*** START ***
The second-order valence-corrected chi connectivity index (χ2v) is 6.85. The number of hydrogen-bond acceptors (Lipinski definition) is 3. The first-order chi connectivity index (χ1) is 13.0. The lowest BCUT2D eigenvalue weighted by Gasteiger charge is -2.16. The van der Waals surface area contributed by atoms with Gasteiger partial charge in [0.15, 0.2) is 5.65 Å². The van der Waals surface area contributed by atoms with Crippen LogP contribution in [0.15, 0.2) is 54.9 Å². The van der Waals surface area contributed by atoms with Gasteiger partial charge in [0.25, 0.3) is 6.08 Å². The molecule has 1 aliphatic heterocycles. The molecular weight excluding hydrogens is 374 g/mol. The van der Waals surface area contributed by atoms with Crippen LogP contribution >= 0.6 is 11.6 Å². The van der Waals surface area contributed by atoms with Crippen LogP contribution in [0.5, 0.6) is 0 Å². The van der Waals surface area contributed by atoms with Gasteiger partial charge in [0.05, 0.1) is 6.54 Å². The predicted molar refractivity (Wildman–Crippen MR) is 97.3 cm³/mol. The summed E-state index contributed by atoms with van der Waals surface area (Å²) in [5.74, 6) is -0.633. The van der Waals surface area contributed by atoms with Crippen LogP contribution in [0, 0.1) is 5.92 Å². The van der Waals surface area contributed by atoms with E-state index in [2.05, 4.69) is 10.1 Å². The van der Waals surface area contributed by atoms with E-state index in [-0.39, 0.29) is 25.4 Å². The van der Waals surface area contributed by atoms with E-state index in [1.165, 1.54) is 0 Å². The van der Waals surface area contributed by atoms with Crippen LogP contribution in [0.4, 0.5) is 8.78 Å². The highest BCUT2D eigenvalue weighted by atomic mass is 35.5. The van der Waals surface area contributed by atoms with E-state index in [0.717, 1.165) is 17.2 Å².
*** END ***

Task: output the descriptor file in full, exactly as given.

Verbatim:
The second-order valence-corrected chi connectivity index (χ2v) is 6.85. The number of hydrogen-bond acceptors (Lipinski definition) is 3. The first-order chi connectivity index (χ1) is 13.0. The lowest BCUT2D eigenvalue weighted by Gasteiger charge is -2.16. The van der Waals surface area contributed by atoms with Gasteiger partial charge in [0.15, 0.2) is 5.65 Å². The van der Waals surface area contributed by atoms with Crippen LogP contribution in [0.15, 0.2) is 54.9 Å². The van der Waals surface area contributed by atoms with Gasteiger partial charge in [0.25, 0.3) is 6.08 Å². The molecule has 1 aliphatic heterocycles. The molecular weight excluding hydrogens is 374 g/mol. The van der Waals surface area contributed by atoms with Crippen LogP contribution >= 0.6 is 11.6 Å². The van der Waals surface area contributed by atoms with Crippen LogP contribution in [0.5, 0.6) is 0 Å². The van der Waals surface area contributed by atoms with Gasteiger partial charge in [0.05, 0.1) is 6.54 Å². The predicted molar refractivity (Wildman–Crippen MR) is 97.3 cm³/mol. The summed E-state index contributed by atoms with van der Waals surface area (Å²) in [5.74, 6) is -0.633. The van der Waals surface area contributed by atoms with Crippen LogP contribution in [0, 0.1) is 5.92 Å². The van der Waals surface area contributed by atoms with E-state index in [2.05, 4.69) is 10.1 Å². The van der Waals surface area contributed by atoms with E-state index in [-0.39, 0.29) is 25.4 Å². The van der Waals surface area contributed by atoms with E-state index in [1.165, 1.54) is 0 Å². The van der Waals surface area contributed by atoms with Crippen LogP contribution in [0.4, 0.5) is 8.78 Å². The highest BCUT2D eigenvalue weighted by atomic mass is 35.5. The van der Waals surface area contributed by atoms with E-state index in [0.717, 1.165) is 17.2 Å².